How to Understand Franchising for the Future

The launch of the British Franchise Association (BFA) was the single most important event in the history of franchising in this country. Despite relatively modest resources, the BFA has steadily emerged as a powerful and respected mouthpiece and given the franchise industry a sense of identity.

It may seem rather odd that a range of companies, involved in such a diverse mixture of activities, should see themselves as being in the same ‘industry’. However, this merely underlines the fact that their similarities outweigh their differences, their principal point of similarity being their distribution format.

The franchise industry, more than almost any other, still appears astonishingly vulnerable to isolated misfortune. A single failure is capable of shaking the public image and com­posure of the entire industry. Only last year, the shock collapse of the Young’s Franchise Group (previously one of the darlings of the industry) and the bad publicity attracted by its La Mama operation, cast a cloud over the industry which has only recently been replaced by the atmosphere of self-confidence due to an industry of its size and importance.

But even bad news can have positive spin-offs. One of the key driving forces behind the BFA’s initial formation was the goal of self-regulation rather than political intervention and stifling legislation. Bad publicity last year, and the renewed threat of legislation, put the BFA on its mettle. The result was an updated and extended Code of Ethics.

This embraces a new arbitration service for the resolution of franchisor-franchisee disagreements, new disclosure obligations laid upon franchisors for the benefit of prospective franchisees, plus new guidelines concerning the interests of franchisees in the event of breach of contract or death. Termination of BFA membership is a sanction held over companies for serious transgressions of the new code.

Figures issued recently by the BFA indicate a slight fall in the number of franchises in Britain during the last few months of 1987 but this appears to be nothing more than a temporary consolidation. The actual number of operating outlets grew by 20 per cent during this period and turnover by 40 per cent to £3.1 billion. The industry now claims the equivalent of 145,000 full-time jobs.

In addition, franchising, so long concentrated in the south­east, is now breaking out and becoming more strongly repre­sented in other parts of Britain. Business services, leisure and home fixture franchises appear to be setting the pace here Areas tipped for rapid expansion generally are services to business, fast food, health and beauty products/services, plus leisure related activities.

One recurring question never far from the agenda of any dis­cussion of franchising is survival rates. Is running a franchise outlet safer than running a conventional small business? The answer is that franchising should be safer and usually is. There­after, the situation is not totally clear but a picture is at last beginning to emerge.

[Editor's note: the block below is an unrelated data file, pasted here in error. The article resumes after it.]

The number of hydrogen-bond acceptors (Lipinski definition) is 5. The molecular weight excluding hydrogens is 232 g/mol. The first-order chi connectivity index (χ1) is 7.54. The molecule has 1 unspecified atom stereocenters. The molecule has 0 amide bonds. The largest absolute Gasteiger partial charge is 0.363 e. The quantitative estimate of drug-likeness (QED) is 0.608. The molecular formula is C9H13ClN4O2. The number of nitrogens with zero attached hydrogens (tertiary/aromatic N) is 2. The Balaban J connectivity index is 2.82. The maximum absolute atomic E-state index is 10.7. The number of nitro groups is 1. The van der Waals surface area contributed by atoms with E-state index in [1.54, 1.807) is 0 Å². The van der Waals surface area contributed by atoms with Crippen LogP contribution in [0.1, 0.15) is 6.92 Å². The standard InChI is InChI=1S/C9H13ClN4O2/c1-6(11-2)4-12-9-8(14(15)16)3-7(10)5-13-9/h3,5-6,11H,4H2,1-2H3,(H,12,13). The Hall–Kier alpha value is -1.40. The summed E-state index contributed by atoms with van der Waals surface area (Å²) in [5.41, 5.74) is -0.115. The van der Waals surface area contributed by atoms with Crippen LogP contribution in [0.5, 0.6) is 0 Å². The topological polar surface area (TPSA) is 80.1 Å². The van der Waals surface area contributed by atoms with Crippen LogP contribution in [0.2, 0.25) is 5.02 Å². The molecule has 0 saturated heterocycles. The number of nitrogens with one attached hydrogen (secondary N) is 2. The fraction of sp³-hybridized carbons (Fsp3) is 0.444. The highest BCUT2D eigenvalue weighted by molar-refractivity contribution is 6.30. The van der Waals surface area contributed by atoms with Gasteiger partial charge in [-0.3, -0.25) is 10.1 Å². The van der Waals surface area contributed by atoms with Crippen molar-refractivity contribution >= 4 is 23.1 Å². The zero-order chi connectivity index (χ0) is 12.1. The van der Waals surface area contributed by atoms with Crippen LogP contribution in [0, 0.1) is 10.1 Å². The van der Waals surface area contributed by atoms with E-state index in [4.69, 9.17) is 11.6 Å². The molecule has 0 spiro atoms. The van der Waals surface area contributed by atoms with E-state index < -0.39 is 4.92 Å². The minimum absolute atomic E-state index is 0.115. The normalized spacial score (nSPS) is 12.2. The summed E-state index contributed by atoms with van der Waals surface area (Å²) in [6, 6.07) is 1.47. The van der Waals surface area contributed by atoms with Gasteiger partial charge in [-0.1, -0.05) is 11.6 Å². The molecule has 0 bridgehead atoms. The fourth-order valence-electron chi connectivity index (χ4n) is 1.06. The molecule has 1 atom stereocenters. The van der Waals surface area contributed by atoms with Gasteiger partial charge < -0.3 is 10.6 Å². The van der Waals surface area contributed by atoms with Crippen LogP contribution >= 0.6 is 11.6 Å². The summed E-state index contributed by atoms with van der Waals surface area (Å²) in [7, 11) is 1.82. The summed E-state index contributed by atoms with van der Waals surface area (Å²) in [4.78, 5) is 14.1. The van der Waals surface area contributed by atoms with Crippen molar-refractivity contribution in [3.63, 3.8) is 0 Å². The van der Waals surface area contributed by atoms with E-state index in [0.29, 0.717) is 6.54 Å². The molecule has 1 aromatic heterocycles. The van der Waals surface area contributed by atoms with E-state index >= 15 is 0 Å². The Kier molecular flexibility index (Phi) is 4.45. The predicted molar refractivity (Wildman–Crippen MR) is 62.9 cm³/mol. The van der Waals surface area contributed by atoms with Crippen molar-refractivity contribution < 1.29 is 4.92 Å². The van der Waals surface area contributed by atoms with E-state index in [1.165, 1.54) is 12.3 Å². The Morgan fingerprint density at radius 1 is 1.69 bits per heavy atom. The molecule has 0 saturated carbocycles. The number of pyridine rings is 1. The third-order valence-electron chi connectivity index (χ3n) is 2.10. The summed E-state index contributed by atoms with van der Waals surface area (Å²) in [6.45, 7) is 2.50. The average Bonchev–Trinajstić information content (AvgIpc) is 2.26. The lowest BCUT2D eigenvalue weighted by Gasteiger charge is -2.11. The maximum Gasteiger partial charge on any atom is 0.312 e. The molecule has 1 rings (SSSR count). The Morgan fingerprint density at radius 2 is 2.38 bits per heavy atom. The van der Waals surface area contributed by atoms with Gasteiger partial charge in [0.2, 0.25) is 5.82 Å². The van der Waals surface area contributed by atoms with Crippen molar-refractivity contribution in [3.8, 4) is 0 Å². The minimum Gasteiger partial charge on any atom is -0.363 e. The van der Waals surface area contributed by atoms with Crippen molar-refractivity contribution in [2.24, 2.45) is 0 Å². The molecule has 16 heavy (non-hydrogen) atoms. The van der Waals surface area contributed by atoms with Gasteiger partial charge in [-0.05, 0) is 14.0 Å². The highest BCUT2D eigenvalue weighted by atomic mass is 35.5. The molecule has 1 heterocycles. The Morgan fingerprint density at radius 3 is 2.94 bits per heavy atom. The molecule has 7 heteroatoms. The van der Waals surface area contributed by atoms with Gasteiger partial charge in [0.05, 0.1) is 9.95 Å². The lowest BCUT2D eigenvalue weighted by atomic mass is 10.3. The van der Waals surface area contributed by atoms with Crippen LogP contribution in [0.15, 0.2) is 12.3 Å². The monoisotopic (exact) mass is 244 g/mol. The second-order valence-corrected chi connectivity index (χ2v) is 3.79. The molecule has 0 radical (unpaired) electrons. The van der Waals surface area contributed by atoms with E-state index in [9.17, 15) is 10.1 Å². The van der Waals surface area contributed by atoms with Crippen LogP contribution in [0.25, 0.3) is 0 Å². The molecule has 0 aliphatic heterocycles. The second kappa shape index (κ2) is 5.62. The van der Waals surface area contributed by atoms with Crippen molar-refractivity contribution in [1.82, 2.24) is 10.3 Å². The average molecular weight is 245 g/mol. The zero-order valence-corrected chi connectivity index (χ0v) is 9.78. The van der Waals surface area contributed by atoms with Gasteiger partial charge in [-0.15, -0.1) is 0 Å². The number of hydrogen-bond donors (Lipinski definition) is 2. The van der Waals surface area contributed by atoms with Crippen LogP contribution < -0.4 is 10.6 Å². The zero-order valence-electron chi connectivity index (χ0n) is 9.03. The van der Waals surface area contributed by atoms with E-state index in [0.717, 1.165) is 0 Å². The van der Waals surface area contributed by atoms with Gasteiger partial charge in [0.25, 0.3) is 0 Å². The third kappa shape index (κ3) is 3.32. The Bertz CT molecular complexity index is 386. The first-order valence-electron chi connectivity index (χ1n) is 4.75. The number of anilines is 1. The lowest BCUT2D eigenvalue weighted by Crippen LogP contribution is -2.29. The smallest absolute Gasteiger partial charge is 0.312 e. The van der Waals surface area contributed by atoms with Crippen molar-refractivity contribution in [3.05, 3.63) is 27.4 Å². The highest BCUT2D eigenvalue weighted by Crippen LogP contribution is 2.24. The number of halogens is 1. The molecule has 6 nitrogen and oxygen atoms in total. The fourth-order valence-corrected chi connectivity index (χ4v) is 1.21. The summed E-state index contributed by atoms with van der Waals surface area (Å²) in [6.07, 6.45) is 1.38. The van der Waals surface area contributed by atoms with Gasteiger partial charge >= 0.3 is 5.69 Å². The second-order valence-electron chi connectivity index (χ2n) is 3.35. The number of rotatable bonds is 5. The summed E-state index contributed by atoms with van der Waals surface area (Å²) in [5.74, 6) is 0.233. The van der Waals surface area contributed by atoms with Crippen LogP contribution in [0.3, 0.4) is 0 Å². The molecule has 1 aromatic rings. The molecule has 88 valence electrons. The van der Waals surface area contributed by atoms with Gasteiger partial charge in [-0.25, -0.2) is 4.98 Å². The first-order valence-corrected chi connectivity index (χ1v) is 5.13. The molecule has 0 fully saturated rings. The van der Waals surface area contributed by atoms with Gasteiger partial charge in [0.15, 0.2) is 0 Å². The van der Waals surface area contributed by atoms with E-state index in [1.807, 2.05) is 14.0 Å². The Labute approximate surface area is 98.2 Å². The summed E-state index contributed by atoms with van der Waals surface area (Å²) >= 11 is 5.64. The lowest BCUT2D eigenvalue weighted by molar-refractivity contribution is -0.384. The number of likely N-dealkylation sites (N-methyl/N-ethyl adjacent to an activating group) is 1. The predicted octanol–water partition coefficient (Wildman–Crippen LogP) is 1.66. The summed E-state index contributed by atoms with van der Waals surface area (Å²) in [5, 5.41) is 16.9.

First, the percentage failure rate among franchisees can be expected to be generally lower than among franchisors. This is because the franchise systems at greatest risk are those at an em­bryonic stage of development with few franchisees. Those least likely to fail are the larger established systems with most franchisees.

Second, it is still not possible to state a once-and-for-all failure rate for the industry as a whole. What we have is a range of risk profiles for different parts of the industry, ranging from low among the franchising ‘establishment’ (which is where much of the clearing banks’ money is invested) to high around the industry periphery. Using a very general definition of fran­chising yields a total of around 400 franchises with an annual systems failure rate of around 12 to 14 per cent. A more exclus­ive definition brings the population of franchises down to around 250 and the failure rate to 4 to 7 per cent.

Making sense of the situation on franchisee failures is even more difficult since American experience suggests that individ­ual failures are often disguised by outlets changing hands. However, an educated estimate, based on the statistics currently available, would put the annual failure rate in the region of 5 to 7 per cent, again based on a franchise population figure of 250.

The growth in franchising, between now and the end of the century, is likely to be parallelled by a growing professionalism within the industry. The BFA, for its part, has come of age and now possesses the credibility and stature to plot the future course of the industry, set guidelines, and police them. It is also becoming increasingly aware of the importance of public relations and political connections.

The growing sphere of influence of the franchise industry is also evident from the ‘affiliate listing’ in the BFA’s membership documentation. It currently includes (in addition to over 100 full members and associates), eight clearing banks, nine leading firms of accountants and 10 firms of solicitors. In addition, there is now a Franchise Consultants Association, set up, among other things, to weed out people taking commissions simply on the sale of franchises to prospective franchises. British franchising now appears set to make a substantial impact on the British economy in the years up to the end of this century and beyond.

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About the Author: Marie Mayle is a contributor to the MegaHowTo team, writer, and entrepreneur based in California USA. She holds a degree in Business Administration. She loves to write about business and finance issues and how to tackle them.

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